UK

Disabled Passengers Fear For Their Safety As Rail Cutbacks Could Mean Fewer Staff

24/04/2013 07:10 BST | Updated 24/04/2013 12:46 BST

More than a quarter of disabled rail passengers have suffered a hate crime or abuse, according to a survey.

Abuses have been reported by as many as 43% of wheelchair users and by 41% of those with visual impairments.

disabled rasil abuse

The survey revealed that disabled people are concerned about rail cutbacks

Pollsters Survation carried out the survey of 1,031 disabled people, with the results being published on Wednesday by the TUC's Action for Rail campaign.

The campaigners are concerned that plans to reduce rail staff numbers will have a serious impact on disabled travellers.

As many as 81% of the disabled people surveyed said train travel would be more difficult for them if staff numbers were cut, with 34% saying cuts would deter them from journeys.

Action Rail fears cutbacks could result in the loss of 7,000 train guards and 7,000 station guards over the next six years.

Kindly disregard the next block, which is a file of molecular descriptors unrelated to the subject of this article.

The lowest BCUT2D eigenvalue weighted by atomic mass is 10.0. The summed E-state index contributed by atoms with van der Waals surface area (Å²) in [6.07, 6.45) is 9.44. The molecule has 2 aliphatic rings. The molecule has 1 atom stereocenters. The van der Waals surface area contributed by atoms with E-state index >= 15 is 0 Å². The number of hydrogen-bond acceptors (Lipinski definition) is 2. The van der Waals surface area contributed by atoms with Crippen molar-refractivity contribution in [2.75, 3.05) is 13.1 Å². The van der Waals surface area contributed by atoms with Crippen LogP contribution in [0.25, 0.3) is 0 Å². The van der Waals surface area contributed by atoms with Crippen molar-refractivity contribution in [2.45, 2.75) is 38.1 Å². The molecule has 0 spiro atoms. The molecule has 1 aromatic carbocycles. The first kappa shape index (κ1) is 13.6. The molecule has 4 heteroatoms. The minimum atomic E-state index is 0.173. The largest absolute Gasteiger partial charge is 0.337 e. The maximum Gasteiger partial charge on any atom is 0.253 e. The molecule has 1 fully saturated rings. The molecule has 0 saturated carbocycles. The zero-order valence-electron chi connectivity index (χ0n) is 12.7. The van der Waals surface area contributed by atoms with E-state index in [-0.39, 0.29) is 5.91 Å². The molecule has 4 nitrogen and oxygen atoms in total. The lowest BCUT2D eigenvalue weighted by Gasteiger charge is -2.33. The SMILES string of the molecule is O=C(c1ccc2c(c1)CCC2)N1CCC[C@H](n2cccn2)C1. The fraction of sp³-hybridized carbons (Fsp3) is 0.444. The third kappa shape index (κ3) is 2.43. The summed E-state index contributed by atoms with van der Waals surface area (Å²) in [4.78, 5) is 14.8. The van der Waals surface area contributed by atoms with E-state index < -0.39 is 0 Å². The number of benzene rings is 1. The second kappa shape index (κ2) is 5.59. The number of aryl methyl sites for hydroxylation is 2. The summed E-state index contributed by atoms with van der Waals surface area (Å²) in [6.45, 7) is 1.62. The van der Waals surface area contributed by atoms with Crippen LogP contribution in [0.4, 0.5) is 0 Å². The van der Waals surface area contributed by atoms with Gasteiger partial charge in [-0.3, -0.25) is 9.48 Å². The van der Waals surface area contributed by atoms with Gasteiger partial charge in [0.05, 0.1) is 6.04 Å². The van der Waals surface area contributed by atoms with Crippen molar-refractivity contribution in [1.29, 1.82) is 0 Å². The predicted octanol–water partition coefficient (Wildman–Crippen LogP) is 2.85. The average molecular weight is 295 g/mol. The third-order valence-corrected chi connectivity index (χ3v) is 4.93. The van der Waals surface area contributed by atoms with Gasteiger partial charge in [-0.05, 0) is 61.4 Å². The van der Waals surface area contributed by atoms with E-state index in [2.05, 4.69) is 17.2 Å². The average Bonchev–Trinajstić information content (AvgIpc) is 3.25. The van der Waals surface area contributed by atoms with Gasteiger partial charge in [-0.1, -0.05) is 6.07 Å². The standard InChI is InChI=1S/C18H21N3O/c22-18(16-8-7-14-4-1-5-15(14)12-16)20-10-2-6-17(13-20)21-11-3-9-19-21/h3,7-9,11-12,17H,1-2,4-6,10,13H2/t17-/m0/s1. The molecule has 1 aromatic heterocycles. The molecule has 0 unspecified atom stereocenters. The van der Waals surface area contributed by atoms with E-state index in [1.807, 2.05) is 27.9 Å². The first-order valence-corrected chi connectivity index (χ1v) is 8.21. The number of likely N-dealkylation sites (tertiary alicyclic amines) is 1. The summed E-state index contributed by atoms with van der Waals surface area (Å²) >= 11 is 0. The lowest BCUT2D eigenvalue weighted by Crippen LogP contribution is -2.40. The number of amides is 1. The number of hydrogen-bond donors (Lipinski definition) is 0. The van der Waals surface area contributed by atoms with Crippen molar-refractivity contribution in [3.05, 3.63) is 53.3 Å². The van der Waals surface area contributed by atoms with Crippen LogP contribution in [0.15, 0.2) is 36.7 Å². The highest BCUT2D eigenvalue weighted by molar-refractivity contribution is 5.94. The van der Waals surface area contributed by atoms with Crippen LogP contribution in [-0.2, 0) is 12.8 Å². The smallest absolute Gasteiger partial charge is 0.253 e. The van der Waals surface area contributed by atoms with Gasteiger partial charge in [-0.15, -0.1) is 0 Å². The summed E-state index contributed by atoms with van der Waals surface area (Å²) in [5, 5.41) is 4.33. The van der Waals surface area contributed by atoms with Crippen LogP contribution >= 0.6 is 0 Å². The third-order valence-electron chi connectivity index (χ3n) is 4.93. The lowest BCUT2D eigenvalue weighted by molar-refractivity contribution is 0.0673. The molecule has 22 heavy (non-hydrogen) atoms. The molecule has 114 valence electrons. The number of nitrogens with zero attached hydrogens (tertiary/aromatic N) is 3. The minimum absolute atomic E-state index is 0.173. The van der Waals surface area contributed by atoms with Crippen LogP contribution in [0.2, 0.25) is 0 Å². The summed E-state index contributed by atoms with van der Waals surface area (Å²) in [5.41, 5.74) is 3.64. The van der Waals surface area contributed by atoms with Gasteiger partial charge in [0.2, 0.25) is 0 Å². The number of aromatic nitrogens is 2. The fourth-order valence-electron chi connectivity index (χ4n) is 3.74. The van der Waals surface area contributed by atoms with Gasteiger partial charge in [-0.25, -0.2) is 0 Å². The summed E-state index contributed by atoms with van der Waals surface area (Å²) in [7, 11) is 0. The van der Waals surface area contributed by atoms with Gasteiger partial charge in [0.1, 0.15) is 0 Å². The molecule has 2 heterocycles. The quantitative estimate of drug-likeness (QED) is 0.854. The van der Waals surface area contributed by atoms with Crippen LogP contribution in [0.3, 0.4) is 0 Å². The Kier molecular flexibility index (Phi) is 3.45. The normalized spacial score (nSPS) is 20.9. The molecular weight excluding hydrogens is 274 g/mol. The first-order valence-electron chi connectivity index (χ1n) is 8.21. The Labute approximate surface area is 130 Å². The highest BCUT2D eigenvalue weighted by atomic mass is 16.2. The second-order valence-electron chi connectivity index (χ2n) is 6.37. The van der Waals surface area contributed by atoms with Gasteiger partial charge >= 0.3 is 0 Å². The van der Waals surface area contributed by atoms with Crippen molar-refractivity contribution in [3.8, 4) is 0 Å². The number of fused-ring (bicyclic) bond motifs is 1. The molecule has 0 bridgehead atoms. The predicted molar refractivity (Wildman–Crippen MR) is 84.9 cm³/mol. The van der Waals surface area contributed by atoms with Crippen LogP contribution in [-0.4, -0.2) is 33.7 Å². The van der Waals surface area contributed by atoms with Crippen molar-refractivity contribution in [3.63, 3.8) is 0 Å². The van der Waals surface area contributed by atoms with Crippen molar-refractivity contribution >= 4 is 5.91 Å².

TUC general secretary and chairman of the Action for Rail campaign Frances O'Grady said: "These findings are disturbing and show why the government must rethink its plans for the railways.

"Giving train companies the green light to slash staffing on trains and stations will increase the risk of passengers being verbally and physically abused and will lead to a worse service for everyone.

"No-one deserves to travel in fear or to be left without vital assistance, and these plans make a mockery of the government's commitment to make the railways more accessible to disabled and elderly passengers. Ministers cannot achieve this target if after the cuts we end up with ghost trains and stations."

Linda Burnip from Disabled People Against the Cuts said: "These alarming figures back up what we already know - abuse and hate crime is a growing threat faced by many disabled people.

"We need extra not fewer staff if we want to tackle this problem and this is yet another regressive step being proposed by this government."

David Sindall, head of disability and inclusion for the Association of Train Operating Companies, said: "Record numbers of people with disabilities are travelling by train and facilities for disabled passengers are better now than they've ever been.

"The independent rail watchdog recently found that 85% of people with a disability were satisfied with their journey."